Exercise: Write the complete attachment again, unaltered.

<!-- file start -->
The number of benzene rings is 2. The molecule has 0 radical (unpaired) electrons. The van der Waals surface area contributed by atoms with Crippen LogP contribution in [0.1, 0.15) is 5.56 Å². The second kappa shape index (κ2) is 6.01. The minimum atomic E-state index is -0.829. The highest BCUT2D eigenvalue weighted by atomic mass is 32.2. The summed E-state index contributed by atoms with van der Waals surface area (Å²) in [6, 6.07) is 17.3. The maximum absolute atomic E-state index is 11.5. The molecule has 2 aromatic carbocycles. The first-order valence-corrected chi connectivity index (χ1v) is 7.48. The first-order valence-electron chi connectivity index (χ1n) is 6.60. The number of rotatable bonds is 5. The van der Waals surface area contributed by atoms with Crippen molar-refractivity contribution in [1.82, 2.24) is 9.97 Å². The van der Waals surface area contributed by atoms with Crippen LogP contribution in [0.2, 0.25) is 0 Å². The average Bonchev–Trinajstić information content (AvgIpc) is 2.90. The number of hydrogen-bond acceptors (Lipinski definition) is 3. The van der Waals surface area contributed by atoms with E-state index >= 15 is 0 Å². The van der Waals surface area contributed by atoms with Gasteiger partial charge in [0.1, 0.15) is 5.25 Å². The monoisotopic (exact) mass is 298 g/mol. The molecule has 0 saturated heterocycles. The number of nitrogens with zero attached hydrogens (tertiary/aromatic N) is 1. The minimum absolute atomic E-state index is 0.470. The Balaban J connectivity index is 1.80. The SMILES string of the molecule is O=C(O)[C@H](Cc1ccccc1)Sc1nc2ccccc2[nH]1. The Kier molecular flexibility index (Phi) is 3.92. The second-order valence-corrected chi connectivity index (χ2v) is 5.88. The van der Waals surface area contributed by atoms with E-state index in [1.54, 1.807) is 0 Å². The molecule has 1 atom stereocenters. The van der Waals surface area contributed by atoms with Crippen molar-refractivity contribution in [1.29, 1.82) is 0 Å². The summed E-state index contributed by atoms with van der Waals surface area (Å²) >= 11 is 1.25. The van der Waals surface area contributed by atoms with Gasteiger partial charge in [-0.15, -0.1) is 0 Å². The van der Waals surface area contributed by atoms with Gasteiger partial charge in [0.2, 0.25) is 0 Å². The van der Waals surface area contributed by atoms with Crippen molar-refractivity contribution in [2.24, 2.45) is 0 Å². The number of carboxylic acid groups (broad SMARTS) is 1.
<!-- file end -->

The number of benzene rings is 2. The molecule has 0 radical (unpaired) electrons. The van der Waals surface area contributed by atoms with Crippen LogP contribution in [0.1, 0.15) is 5.56 Å². The second kappa shape index (κ2) is 6.01. The minimum atomic E-state index is -0.829. The highest BCUT2D eigenvalue weighted by atomic mass is 32.2. The summed E-state index contributed by atoms with van der Waals surface area (Å²) in [6, 6.07) is 17.3. The maximum absolute atomic E-state index is 11.5. The molecule has 2 aromatic carbocycles. The first-order valence-corrected chi connectivity index (χ1v) is 7.48. The first-order valence-electron chi connectivity index (χ1n) is 6.60. The number of rotatable bonds is 5. The van der Waals surface area contributed by atoms with Crippen molar-refractivity contribution in [1.82, 2.24) is 9.97 Å². The van der Waals surface area contributed by atoms with Crippen LogP contribution in [0.2, 0.25) is 0 Å². The average Bonchev–Trinajstić information content (AvgIpc) is 2.90. The number of hydrogen-bond acceptors (Lipinski definition) is 3. The van der Waals surface area contributed by atoms with E-state index >= 15 is 0 Å². The van der Waals surface area contributed by atoms with Gasteiger partial charge in [0.1, 0.15) is 5.25 Å². The monoisotopic (exact) mass is 298 g/mol. The molecule has 0 saturated heterocycles. The number of nitrogens with zero attached hydrogens (tertiary/aromatic N) is 1. The minimum absolute atomic E-state index is 0.470. The Balaban J connectivity index is 1.80. The SMILES string of the molecule is O=C(O)[C@H](Cc1ccccc1)Sc1nc2ccccc2[nH]1. The Kier molecular flexibility index (Phi) is 3.92. The second-order valence-corrected chi connectivity index (χ2v) is 5.88. The van der Waals surface area contributed by atoms with E-state index in [1.54, 1.807) is 0 Å². The molecule has 1 atom stereocenters. The van der Waals surface area contributed by atoms with Crippen molar-refractivity contribution in [1.29, 1.82) is 0 Å². The summed E-state index contributed by atoms with van der Waals surface area (Å²) >= 11 is 1.25. The van der Waals surface area contributed by atoms with Gasteiger partial charge in [-0.15, -0.1) is 0 Å². The van der Waals surface area contributed by atoms with Gasteiger partial charge in [0.2, 0.25) is 0 Å². The van der Waals surface area contributed by atoms with Crippen molar-refractivity contribution in [2.24, 2.45) is 0 Å². The number of carboxylic acid groups (broad SMARTS) is 1.